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NHS Nurses “Angry” At Health Secretary’s Claim That Pay Rises Could Cut Patient Care

NHS Nurses “Angry” At Health Secretary’s Claim That Pay Rises Could Cut Patient Care

RCN general secretary Pat Cullen joins striking nurses on the picket line. (Alamy)

4 min read

Striking NHS nurses have expressed their frustration at health secretary Steve Barclay’s suggestion that pay rises are “unaffordable” and that repurposing existing budgets to facilitate them would take money away from vital patient care.

“It’s a very predictable argument that the health secretary has come up with today,” David Hendy, a chemotherapy nurse for the last ten years, told PoliticsHome at the University College Hospital in London.

“We’ve continually seen them pitting the narrative of nurses against patients. This is classic government manipulation, smoke and mirrors.

“We are here today striking for patients, we are here to defend the NHS. Without nurses, we don’t have an NHS system. We are here today for everyone.”

Nursing staff from more than 55 NHS trusts in England are taking part in industrial action on Wednesday and Thursday, the second round of nursing strikes since December. 

Hospitals across the country are currently seeing record ambulance waiting times, and wards are under pressure from rising Covid and flu cases. The Royal College of Nursing (RCN) union is demanding a 19 per cent pay rise for the profession, arguing that this is fair compensation in light of inflation and challenging working conditions. 

Nurse speaking in front of picket line wearing RCN hat
David Hendy is one of thousands of RCN members striking across England this week (Zoe Crowther)

Writing for The Independent as strikes got underway on Wednesday, the health secretary, Steve Barclay, has said he wants to have a “constructive dialogue” with union leaders, but is “disappointed that patients may face disruption due to the strikes". 

He claimed the pay rise proposed by nurses would be unaffordable, and that "with fewer than three months left of this financial year, it is time to look ahead, not back”, indicating that the government is more open to flexibility on pay for future years than retrospective pay nurses are demanding. 

“I recognise the cost of living pressures on NHS staff and I know how hard they work, but if we provide unaffordable pay rises to NHS staff, we will take billions of pounds away from where we need it most.

“Unaffordable pay hikes will mean cutting patient care and stoking the inflation that would make us all poorer.”

But Hendy dismissed Barclay's argument on pay, and said nurses can no longer guarantee patients’ safety due to an “exodus” of senior staff and an inability to recruit junior nurses due to low pay and poor working conditions.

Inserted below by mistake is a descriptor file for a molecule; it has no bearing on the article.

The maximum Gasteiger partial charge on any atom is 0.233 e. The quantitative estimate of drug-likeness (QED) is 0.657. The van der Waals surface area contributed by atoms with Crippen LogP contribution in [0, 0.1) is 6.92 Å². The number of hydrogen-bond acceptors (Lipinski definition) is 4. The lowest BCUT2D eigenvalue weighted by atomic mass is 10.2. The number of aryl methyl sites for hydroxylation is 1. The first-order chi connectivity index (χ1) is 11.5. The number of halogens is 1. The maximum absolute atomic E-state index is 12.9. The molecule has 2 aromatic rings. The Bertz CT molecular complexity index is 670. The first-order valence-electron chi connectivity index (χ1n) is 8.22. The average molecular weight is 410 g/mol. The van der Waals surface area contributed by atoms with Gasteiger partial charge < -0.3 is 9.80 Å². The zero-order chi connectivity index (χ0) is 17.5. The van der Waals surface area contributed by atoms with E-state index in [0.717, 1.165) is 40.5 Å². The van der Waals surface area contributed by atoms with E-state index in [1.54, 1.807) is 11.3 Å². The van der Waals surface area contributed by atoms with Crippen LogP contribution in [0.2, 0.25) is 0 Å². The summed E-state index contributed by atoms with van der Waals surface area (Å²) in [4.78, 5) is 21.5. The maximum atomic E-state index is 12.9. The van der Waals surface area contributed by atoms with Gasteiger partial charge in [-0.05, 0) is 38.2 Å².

Eleanor Ferguson, a gynaecological oncology specialist nurse who has worked in the NHS for six years, told PoliticsHome that she believed nurses were trapped with only three options: “patients suffer, colleagues suffer, or you suffer yourself”.

“[Strike action] has been a long time in the making. We have been waiting for an avenue in which we can express how we feel about the state of play in nursing for decades, and we’ve not had that opportunity until now,” she said. 

Responding to Barclay’s comments that increasing nurses’ pay would lead to a cut in patient care, she said she found it hard to comment "without sounding angry". 

“There’s that usual rhetoric, that nurses are greedy. This is about the patients we look after, we are not able to give them the care they deserve,” Ferguson said.  

signs on picket line outside University College Hospital
Nurses say the strikes are about wider issues than just pay (Zoe Crowther)

She described how she has seen many colleagues leave the profession, and said those left working in the NHS are “doing the jobs of 2-3 colleagues”.

Around 30,000 procedures or outpatient appointments were postponed as a result of nurse strikes on 15 and 20 December.

However, the government has praised the RCN for its “responsible” handling of the December strikes by ensuring minimum service levels were provided for patients.

The government has so far not budged on offering pay increases to nurses, and the treasury does not plan to grant additional money to departments to fund public sector pay settlements in order to end the strikes. 

At Prime Minister's Questions on Wednesday, Labour leader Keir Starmer accused Prime Minister Rishi Sunak of not taking responsibility for the crisis in the NHS.

Sunak responded: “We're rapidly implementing measures to improve the delivery of ambulance times and indeed urgent and emergency care.

"If [Starmer] cares about ensuring that patients get access to life saving emergency care when they need it, why won't he support our minimum safety legislation?”

An anti-strikes bill is currently being passed through parliament as the government's proposed way of limiting the impact of strike action and implementing minimum service levels across multiple "blue-light" sectors, which could include nurses, in order to limit the impact of strikes.

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